May 14, 2020
Learning from You: Childbirth Educators’ Roles and Opportunities in the Title V Maternal and Child Health Needs Assessments
By: Molly Giammarco, MPP | 0 Comments
As you may know, maternal and child health (MCH) entities within each state are preparing Title V Needs Assessment for the current and future MCH programming. The Title V grant provisions stipulate that states conduct these needs assessments every five years. This multi-year process helps determine the current needs of each state, the success of programs that the Title V MCH Block Grant supports, and the initiatives or programs that future grant funding should support.
Many childbirth educators take an active role in their state’s Title V Needs Assessments—and achieve great results. Lamaze would like to learn more about members’ efforts on the state level, especially as they pertain to Title V MCH programs.
If you are active or know of someone who is active in your state’s needs-assessment process, please consider taking this short Lamaze-based survey so we can learn about our members’ efforts as well as develop resources to help members contribute to their state’s Title MCH funding recommendations—during this round or the next.
Title V MCH Block Grant Background
Last July, Jill Wodnick M.A., LCCE, Chair of the Lamaze Advocacy & Collaboration Workgroup, provided an excellent explanation of the Title V MCH program and the upcoming state needs assessment in Connecting the Dots. Jill’s blog post is a great place to start learning about Title V and the state needs-assessment and the opportunity it presents childbirth educators.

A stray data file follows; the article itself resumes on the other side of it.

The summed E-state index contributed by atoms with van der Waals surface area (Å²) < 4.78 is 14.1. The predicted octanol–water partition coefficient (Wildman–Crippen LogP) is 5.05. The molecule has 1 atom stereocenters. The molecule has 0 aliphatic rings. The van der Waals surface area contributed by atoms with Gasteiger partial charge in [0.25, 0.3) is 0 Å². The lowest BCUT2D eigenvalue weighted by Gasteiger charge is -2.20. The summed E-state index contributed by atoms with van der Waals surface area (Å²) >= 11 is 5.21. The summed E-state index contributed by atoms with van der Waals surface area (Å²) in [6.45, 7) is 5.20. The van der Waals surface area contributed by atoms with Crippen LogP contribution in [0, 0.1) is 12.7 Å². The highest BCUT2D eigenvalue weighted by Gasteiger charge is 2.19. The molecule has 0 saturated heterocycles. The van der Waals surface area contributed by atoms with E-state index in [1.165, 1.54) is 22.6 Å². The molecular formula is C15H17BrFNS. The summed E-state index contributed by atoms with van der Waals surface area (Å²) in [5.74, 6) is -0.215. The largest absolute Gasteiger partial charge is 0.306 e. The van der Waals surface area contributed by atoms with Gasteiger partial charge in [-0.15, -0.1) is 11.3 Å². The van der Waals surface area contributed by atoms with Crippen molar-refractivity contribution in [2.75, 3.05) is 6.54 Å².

As Jill points out, the needs assessment is a critical opportunity for childbirth educators to advocate for their state MCH programs to include Lamaze-based childbirth education or comprehensive childbirth education courses into MCH programming. Thanks to the efforts of Lamaze members, North Carolina and West Virginia have both successfully incorporated such programming into their state MCH programs.
The Needs-Assessment process is an ideal way to systematically increase access to childbirth education. Establishing Lamaze childbirth education as an evidence-based strategy measure also helps collect data on the impact Lamaze childbirth education has within a state’s Title V programming over the course of five years. The five-year assessment cycle also ensures that state MCH programs will collect and assess data across five years.
Title V of the U.S. Social Security Act designates funds to support state efforts to provide health and welfare services to mothers and children. Over the years, this federal-state partnership has resulted in guidelines for prenatal care, childhood supervision, nutrition, and safety, as well as health-safety standards for child care facilities. In conjunction with the State MCH and Children with Special Health Care Needs, Title V helps states develop, implement, and sustain programs and support mechanisms to ensure care-coordination, prenatal care, home visitation, and community-center programs.
Administered by the Health Resources and Service Administration (HRSA), a division of the Department of Health & Human Services, Title V focuses on the tiered initiatives below.